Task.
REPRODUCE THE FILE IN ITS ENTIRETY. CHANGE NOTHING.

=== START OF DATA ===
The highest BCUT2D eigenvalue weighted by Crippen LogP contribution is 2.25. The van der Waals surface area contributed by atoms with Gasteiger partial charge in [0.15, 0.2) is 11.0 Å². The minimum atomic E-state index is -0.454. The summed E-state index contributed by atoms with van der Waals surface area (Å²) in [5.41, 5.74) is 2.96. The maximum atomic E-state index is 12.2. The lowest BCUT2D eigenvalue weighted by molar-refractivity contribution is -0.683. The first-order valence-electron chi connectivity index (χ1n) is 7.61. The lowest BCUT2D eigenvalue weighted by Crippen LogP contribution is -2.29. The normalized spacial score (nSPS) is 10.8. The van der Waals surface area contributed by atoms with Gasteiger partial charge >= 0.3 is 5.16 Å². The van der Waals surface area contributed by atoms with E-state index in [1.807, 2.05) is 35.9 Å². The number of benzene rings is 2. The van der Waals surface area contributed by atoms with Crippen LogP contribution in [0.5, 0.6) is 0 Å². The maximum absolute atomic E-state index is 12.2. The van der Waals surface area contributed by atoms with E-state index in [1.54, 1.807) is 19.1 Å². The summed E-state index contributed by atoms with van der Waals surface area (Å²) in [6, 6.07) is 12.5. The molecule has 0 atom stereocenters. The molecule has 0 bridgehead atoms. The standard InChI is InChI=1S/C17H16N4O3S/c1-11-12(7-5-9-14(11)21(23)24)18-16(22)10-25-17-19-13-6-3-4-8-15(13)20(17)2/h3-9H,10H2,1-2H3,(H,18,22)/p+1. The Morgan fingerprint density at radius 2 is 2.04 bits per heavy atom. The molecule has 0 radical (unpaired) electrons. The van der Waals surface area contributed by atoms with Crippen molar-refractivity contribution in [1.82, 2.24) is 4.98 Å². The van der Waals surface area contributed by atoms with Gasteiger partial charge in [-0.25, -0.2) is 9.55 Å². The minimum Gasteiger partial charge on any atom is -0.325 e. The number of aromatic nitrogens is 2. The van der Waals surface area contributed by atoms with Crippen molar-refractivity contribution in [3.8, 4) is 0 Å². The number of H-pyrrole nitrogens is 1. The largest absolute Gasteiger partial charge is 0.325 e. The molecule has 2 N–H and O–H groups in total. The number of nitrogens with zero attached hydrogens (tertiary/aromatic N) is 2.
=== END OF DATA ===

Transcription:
The highest BCUT2D eigenvalue weighted by Crippen LogP contribution is 2.25. The van der Waals surface area contributed by atoms with Gasteiger partial charge in [0.15, 0.2) is 11.0 Å². The minimum atomic E-state index is -0.454. The summed E-state index contributed by atoms with van der Waals surface area (Å²) in [5.41, 5.74) is 2.96. The maximum atomic E-state index is 12.2. The lowest BCUT2D eigenvalue weighted by molar-refractivity contribution is -0.683. The first-order valence-electron chi connectivity index (χ1n) is 7.61. The lowest BCUT2D eigenvalue weighted by Crippen LogP contribution is -2.29. The normalized spacial score (nSPS) is 10.8. The van der Waals surface area contributed by atoms with Gasteiger partial charge >= 0.3 is 5.16 Å². The van der Waals surface area contributed by atoms with E-state index in [1.807, 2.05) is 35.9 Å². The number of benzene rings is 2. The van der Waals surface area contributed by atoms with Crippen LogP contribution in [0.5, 0.6) is 0 Å². The maximum absolute atomic E-state index is 12.2. The van der Waals surface area contributed by atoms with E-state index in [1.54, 1.807) is 19.1 Å². The summed E-state index contributed by atoms with van der Waals surface area (Å²) in [6, 6.07) is 12.5. The molecule has 0 atom stereocenters. The molecule has 0 bridgehead atoms. The standard InChI is InChI=1S/C17H16N4O3S/c1-11-12(7-5-9-14(11)21(23)24)18-16(22)10-25-17-19-13-6-3-4-8-15(13)20(17)2/h3-9H,10H2,1-2H3,(H,18,22)/p+1. The Morgan fingerprint density at radius 2 is 2.04 bits per heavy atom. The molecule has 0 radical (unpaired) electrons. The van der Waals surface area contributed by atoms with Crippen molar-refractivity contribution in [1.82, 2.24) is 4.98 Å². The van der Waals surface area contributed by atoms with Gasteiger partial charge in [-0.25, -0.2) is 9.55 Å². The minimum Gasteiger partial charge on any atom is -0.325 e. The number of aromatic nitrogens is 2. The van der Waals surface area contributed by atoms with Crippen molar-refractivity contribution in [3.8, 4) is 0 Å². The number of H-pyrrole nitrogens is 1. The largest absolute Gasteiger partial charge is 0.325 e. The molecule has 2 N–H and O–H groups in total. The number of nitrogens with zero attached hydrogens (tertiary/aromatic N) is 2.